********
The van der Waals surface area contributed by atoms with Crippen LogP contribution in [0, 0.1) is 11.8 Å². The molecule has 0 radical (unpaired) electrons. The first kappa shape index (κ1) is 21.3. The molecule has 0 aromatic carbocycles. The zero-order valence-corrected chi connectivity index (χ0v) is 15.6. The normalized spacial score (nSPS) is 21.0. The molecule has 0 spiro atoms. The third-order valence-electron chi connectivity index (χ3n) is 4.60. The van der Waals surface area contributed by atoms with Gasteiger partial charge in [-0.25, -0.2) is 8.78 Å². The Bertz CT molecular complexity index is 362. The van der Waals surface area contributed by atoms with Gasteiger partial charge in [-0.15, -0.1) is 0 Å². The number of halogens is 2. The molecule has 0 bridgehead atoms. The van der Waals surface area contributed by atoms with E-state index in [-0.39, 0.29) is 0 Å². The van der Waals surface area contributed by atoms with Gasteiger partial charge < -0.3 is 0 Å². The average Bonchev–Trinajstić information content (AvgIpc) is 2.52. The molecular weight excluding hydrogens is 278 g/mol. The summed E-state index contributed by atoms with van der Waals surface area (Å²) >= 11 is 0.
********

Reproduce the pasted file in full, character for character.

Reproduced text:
The van der Waals surface area contributed by atoms with Crippen LogP contribution in [0, 0.1) is 11.8 Å². The molecule has 0 radical (unpaired) electrons. The first kappa shape index (κ1) is 21.3. The molecule has 0 aromatic carbocycles. The zero-order valence-corrected chi connectivity index (χ0v) is 15.6. The normalized spacial score (nSPS) is 21.0. The molecule has 0 spiro atoms. The third-order valence-electron chi connectivity index (χ3n) is 4.60. The van der Waals surface area contributed by atoms with Gasteiger partial charge in [-0.25, -0.2) is 8.78 Å². The Bertz CT molecular complexity index is 362. The van der Waals surface area contributed by atoms with Gasteiger partial charge in [-0.15, -0.1) is 0 Å². The number of halogens is 2. The molecule has 0 bridgehead atoms. The van der Waals surface area contributed by atoms with E-state index in [-0.39, 0.29) is 0 Å². The van der Waals surface area contributed by atoms with Gasteiger partial charge < -0.3 is 0 Å². The average Bonchev–Trinajstić information content (AvgIpc) is 2.52. The molecular weight excluding hydrogens is 278 g/mol. The summed E-state index contributed by atoms with van der Waals surface area (Å²) >= 11 is 0.